(CMCSL-2) – Lewis Had a Serious Crisis of Faith After Losing a Debate to Anscombe

This is part of an occasional series exploring questionable claims about the life or writings of C.S. Lewis.  For a list of the topics either already explored or planned to be examined you can visit the introduction to this series.    


Anscombe Debate Loss

There’s no denying that C.S. Lewis’ most original work in the 1950’s was with fiction. The impact of his seven Narnia stories are, in fact, what Lewis is primarily known for today. Few recall that Mere Christianity was published during the same period (although it features previous released content) and also that the novel Till We Have Faces came out the same year as The Last Battle. Because Lewis wrote so many fictional works in the 1950’s one wonders why he devoted more books to this genre than any other. If you believe some accounts it just had to be because of something that occurred in early 1948. However, one needs to be careful when explaining why he wrote more fictional works than material directly defending the Christian faith.

Consider for a moment the classic, “Why did the chicken cross the road?” Imagine seeing a chicken crossing the road, how would you explain such an action? Is it because the chicken merely wanted to get to the other side? What if you saw a chicken already on the other side and that chicken was eating something? Surely the reason this chicken is there is because of wanting to eat! In fact, if just after finishing the meal, you go over and talk to the chicken and are told how hungry he was, then it’s an open and shut case, right? Not exactly. What if the chicken didn’t know there was food on the other side and happen to cross the road at the right spot and it was an added bonus that something tasty was there?

Miracles (1947 maybe GREEN)Let’s return to reasons why Lewis had more fictional works published in the 1950’s. On February 2, 1948 Lewis suffered defeat at a debate held at the Oxford Socratic Club (a group he was President of). Elizabeth Anscombe (who was not yet 30 at the time) questioned a specific aspect in the book Miracles: A Preliminary Study. The title had just been released in May, 1947 and Lewis (49 at the time of the debate) was on the cover of Time magazine four months after the book was published. Lewis was at the height of his fame as an apologist for the Christian faith. So much so at the time, that a book was soon released entitled C.S. Lewis: Apostle to the Skeptics (it came out in 1949).

Thus, there has to be some big reason Lewis didn’t continue focusing on defending Christianity. He must have had a serious crisis of faith after losing the debate with Anscombe, right?! However, just like there could be more than one explanation as to why the chicken crossed the road, there is more to consider when explaining why Lewis didn’t defend the faith like he had in the 1940’s.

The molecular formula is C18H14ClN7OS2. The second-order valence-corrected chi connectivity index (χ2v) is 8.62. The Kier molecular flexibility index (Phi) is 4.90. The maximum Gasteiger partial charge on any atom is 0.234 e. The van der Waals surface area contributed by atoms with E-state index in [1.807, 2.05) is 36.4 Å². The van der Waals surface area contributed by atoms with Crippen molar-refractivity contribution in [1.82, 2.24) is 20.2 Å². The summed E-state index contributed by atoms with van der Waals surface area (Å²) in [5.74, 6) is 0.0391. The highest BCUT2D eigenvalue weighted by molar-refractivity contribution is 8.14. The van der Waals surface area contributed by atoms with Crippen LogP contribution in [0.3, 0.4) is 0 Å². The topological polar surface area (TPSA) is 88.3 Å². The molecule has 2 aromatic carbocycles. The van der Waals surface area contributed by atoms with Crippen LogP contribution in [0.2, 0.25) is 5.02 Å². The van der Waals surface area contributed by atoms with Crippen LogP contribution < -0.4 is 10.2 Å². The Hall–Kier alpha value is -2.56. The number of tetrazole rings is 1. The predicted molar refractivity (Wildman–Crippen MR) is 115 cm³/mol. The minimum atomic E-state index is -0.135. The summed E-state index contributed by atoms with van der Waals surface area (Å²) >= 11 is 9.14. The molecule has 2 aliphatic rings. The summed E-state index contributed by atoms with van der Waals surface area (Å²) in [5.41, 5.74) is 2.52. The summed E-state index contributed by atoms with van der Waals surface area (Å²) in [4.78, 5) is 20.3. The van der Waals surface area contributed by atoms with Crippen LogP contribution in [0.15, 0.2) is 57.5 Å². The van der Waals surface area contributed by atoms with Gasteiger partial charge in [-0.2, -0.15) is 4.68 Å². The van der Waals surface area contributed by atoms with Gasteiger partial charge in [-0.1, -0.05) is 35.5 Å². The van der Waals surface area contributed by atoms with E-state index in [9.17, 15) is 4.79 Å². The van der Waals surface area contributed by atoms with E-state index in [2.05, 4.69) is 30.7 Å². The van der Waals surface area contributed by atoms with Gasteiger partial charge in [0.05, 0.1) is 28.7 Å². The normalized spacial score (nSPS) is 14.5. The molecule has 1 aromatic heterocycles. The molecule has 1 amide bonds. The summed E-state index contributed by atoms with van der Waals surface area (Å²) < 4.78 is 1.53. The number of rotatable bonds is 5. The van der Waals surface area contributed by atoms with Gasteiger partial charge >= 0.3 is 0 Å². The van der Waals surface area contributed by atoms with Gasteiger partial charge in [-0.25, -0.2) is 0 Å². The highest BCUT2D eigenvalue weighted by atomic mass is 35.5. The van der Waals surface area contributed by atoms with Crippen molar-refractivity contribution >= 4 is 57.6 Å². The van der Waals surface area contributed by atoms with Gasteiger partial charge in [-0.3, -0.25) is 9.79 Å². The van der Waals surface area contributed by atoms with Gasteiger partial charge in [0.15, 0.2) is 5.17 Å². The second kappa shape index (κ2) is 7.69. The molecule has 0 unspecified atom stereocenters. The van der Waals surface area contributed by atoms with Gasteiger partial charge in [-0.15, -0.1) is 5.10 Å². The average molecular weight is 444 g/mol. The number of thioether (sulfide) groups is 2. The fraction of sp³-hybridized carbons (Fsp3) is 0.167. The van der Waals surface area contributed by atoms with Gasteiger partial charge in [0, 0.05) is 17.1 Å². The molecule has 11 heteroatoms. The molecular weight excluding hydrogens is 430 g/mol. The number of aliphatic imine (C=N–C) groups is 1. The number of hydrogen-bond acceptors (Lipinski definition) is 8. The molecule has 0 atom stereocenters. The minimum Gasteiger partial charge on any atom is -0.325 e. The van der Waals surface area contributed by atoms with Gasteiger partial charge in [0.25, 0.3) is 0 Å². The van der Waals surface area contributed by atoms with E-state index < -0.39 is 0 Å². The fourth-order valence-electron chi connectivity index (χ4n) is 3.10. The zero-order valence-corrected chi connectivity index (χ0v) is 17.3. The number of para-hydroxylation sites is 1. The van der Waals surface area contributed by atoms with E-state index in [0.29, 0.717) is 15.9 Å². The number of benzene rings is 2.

In 2012, a reprint that collected all five volumes of Socratic Digest became available and so it is easy to have a clear picture of what happen in 1948 at the Socratic Club. Anscombe actually presented a paper (provided in full in the Digest) and Lewis responded to it and the two of them discussed the issue (only briefly summarized in the Digest), then an open discussion occurred before the end of the meeting. Two points to consider from this is 1. It was not a debate, like the average person thinks of, that is, most think of a debate in terms of what is seen between candidates for a political office; 2. No one was declared a winner in this official report in the Socratic Digest. Thus, it’s debatable as to who won. However, it is clear that Elizabeth Anscombe did match wits with Lewis very well in a way rarely seen. Saying that each person in that situation did equally well sounds like a cop out, but it is the best way to characterize it.

There are several articles, online and in print, that have covered this topic from a variety of angles. Some go into detail about the content from that night and others present details about shorter works by Lewis that were primarily published after his death. A few are listed at the end of this post. So, I’m not going to focus on those details here. Instead, I will explore details related to just the books Lewis published before the 1948 encounter with Anscombe and after it, up until he released a revised version of Miracles in May, 1960.

mere-christianity-alt-cover.jpgIf you just consider the works published by Lewis during that timeframe (that is, not consider his articles that were written, or talks given that were later published after he died) you find there were eight fictional books, three academic titles and six related more directly to Christian topics. Of those religious books, two were collections of shorter works and only one or two of the articles out of the twelve total essays from them could be consider defending the faith like Lewis did on the radio in the 1940’s. Two other titles, Reflections on the Psalms and The Four Loves is more about understanding the faith and not defending it. Another was his autobiography (Surprised By Joy) and the final, Mere Christianity collected three previously released books and only had a new introduction aimed at those already a Christian. So, when you consider these facts doesn’t it seem I just did the opposite of supporting my point?